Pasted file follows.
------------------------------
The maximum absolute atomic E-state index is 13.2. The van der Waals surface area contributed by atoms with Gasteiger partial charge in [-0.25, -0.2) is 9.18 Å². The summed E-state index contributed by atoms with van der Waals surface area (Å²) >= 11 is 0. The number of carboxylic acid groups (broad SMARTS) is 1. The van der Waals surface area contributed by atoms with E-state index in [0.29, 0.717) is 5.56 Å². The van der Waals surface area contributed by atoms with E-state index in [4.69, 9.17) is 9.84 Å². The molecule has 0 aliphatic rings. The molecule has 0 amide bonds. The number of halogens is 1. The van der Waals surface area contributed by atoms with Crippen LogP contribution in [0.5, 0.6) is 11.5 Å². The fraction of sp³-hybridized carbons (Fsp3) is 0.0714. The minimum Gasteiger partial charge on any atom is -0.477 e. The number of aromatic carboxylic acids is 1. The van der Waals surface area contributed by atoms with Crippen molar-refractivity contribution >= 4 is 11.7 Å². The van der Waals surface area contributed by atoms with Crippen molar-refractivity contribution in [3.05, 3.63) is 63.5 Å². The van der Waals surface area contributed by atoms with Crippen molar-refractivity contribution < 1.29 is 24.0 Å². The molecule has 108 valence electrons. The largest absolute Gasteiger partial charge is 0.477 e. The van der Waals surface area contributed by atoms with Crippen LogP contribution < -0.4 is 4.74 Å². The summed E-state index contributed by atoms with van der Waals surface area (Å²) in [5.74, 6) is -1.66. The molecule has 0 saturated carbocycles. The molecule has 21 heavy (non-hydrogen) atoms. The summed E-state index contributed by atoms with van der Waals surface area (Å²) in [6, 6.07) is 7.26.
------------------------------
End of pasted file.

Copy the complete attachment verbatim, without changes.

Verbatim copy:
The maximum absolute atomic E-state index is 13.2. The van der Waals surface area contributed by atoms with Gasteiger partial charge in [-0.25, -0.2) is 9.18 Å². The summed E-state index contributed by atoms with van der Waals surface area (Å²) >= 11 is 0. The number of carboxylic acid groups (broad SMARTS) is 1. The van der Waals surface area contributed by atoms with E-state index in [0.29, 0.717) is 5.56 Å². The van der Waals surface area contributed by atoms with E-state index in [4.69, 9.17) is 9.84 Å². The molecule has 0 aliphatic rings. The molecule has 0 amide bonds. The number of halogens is 1. The van der Waals surface area contributed by atoms with Crippen LogP contribution in [0.5, 0.6) is 11.5 Å². The fraction of sp³-hybridized carbons (Fsp3) is 0.0714. The minimum Gasteiger partial charge on any atom is -0.477 e. The number of aromatic carboxylic acids is 1. The van der Waals surface area contributed by atoms with Crippen molar-refractivity contribution >= 4 is 11.7 Å². The van der Waals surface area contributed by atoms with Crippen molar-refractivity contribution in [3.05, 3.63) is 63.5 Å². The van der Waals surface area contributed by atoms with Crippen molar-refractivity contribution < 1.29 is 24.0 Å². The molecule has 108 valence electrons. The largest absolute Gasteiger partial charge is 0.477 e. The van der Waals surface area contributed by atoms with Crippen LogP contribution < -0.4 is 4.74 Å². The summed E-state index contributed by atoms with van der Waals surface area (Å²) in [5.74, 6) is -1.66. The molecule has 0 saturated carbocycles. The molecule has 21 heavy (non-hydrogen) atoms. The summed E-state index contributed by atoms with van der Waals surface area (Å²) in [6, 6.07) is 7.26.